Cross-posted from Alternet.
What exactly is the eurozone crisis? Is it a financial crisis? An economic crisis? Actually, it's a growth crisis. And as such, it must have growth solutions. Instead we are being bombarded every day with theatrical new developments (Papandreou's referendum, Berlusconi's wavering on reform and elections) that would make us think that it is all the fault of some corrupt and/or lazy politicians. Or the result of Europeans, and their governments, refusing to live within their means. The solution, we are told, is better politicians and belt-tightening.
We are told, for example, that Italy's enormous debt (118% of GDP), has caused the "markets" to doubt the country's ability to pay it back, causing the interest it pays on its bonds (the way it funds its debt) to rise to an unsustainable level (7% on November 9th). That rate, we hear, brings Italy to the 'tipping point' of default, and will cause it to exit the euro. Pundits claim that in order to "save" Italy, almost all the funds in the European Financial Stability Facility (EFSF) would need to be used (1 trillion euros). That figure is so big that it is deemed not only "too big to fail," but also '"too big to bail out."
The problem is that the ESFS is not a central bank. So it can't really calm markets that want to know that there is a lender of last resort that will insure against defaults and hence prevent the type of bank runs we used to see in the early part of the 20th century. The main weapon to combat the crisis should have been the European Central Bank's (ECB) monetary policy, i.e. the ability to affect the money supply through changes in the interest rate and buying of national bonds (quantitative easing), as it is starting to do now. Unfortunately, it's much too late because the contagion has already happened.
The Germans fear of inflation, but that is foolish because quantitative easing does not lead to inflation when there is massive underutilized capacity in the European Union. Their general feeling that the weak countries must sort themselves out has prevented the ECB from acting like a central bank. Which makes everything worse than it had to be.
Here's the rub: Even if the 'bailout' plan for Greece, Italy, and whoever is next worked (i.e. let's forget for a moment the too big to bail problem), the real issue is the so-called "PIIGS" countries (Portugal, Ireland, Italy, and Spain) and whether the austerity plans being shoved down their throats will help them. Or make them worse? Let's concentrate on Italy.
The Truth About Italy
We are told that Italians have been living beyond their means, in the lala land of La Dolce Vita. This could not be farther from the truth. Most Italians have very high savings rates (the highest in Europe) and have very little debt (e.g. most Italians own their own homes with little mortgages). And the public debt is mainly owned by Italian citizens, who happen to be quite risk-averse and hence invest in bonds. This means that the public debt is offset by private assets. Thus, the country as a whole is relatively solvent.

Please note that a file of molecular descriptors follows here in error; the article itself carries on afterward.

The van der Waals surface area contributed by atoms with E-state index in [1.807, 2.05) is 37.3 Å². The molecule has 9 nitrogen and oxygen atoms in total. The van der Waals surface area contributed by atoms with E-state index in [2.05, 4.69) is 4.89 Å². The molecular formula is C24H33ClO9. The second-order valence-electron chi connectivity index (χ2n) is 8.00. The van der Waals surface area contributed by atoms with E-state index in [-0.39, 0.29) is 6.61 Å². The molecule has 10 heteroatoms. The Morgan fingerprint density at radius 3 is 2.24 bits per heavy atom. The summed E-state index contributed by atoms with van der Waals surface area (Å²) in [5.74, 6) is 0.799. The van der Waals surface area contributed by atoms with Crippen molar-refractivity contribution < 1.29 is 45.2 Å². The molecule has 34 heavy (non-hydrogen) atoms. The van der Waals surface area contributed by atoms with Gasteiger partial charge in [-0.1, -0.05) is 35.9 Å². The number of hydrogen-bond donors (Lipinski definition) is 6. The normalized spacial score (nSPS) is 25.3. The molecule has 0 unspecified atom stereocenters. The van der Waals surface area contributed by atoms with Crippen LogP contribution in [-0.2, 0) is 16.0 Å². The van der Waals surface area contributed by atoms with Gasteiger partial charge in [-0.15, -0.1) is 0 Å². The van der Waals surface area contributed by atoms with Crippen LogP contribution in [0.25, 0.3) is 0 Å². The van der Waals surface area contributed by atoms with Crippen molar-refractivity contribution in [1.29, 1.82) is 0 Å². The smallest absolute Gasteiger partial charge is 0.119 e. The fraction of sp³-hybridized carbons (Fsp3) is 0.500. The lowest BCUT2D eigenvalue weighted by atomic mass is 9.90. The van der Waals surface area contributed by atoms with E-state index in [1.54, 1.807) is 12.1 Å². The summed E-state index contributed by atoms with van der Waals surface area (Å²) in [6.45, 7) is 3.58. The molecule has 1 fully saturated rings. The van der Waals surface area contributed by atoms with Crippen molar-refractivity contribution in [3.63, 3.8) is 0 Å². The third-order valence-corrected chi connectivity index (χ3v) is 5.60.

It is also not true that Italy spends too much. In fact, the Italian government has often spent less than its income, i.e. what it brings in via taxes--even with all the tax evasion! Not only is its deficit relatively normal (4%) but the reason its debt has been rising is not due to spending, but simply due to the very high interest that it has been paying on its accumulated deficit, i.e. its debt. And as long as the interest it pays on its debt (currently the astronomical 7% but even before quite high) is higher than the rate at which its economic output grows, then its debt/GDP ratio will continue to rise.
The Growth Problem
So what is the problem? The real problem in Italy is that it has hardly grown in the last 15 years. Figure 1 illustrates that Italy has grown less than the rest of Europe for many years -- not just those before and during the crisis.
Why has it grown so little? Corruption and bureaucracy are certainly a problem, causing Italy to be 80th on the World Bank's ease of 'Doing Business' ranking. But that's not the whole story. If it were, then it would be enough to change the people in politics. The real problem is it has not spent enough (yes, it should spend more!) in areas that produce growth: human capital formation, training, research, education, and innovation. These are all the things, by the way, in which Germany has invested. Figure 2 shows that Italy has one of the lowest rates of spending on research and development (R&D). (Fig 2 presents R&D as a percentage of GDP). Its spending on R&D is below the average of both the EU and the Organization for Economic Co-operation and Development (OECD), a group of 34 countries democracies with market economies. In 2005, Italy's gross expenditures on R&D (what economists call "GERD") was 1.1%, compared to 2.25% for the OECD area and over 1.7% for the EU. What's more, the private sector funds only 40% in Italy. In the other OECD counties, the average of 63% (OECD, Technology and Industry Outlook 2008).
Figure 3 and 4 show that the problem is not the amount Italy spends on new capital and equipment, but rather the productivity of that investment (Gros, D., 'What Is Holding Italy Back', Vox, Nov. 9, 2011).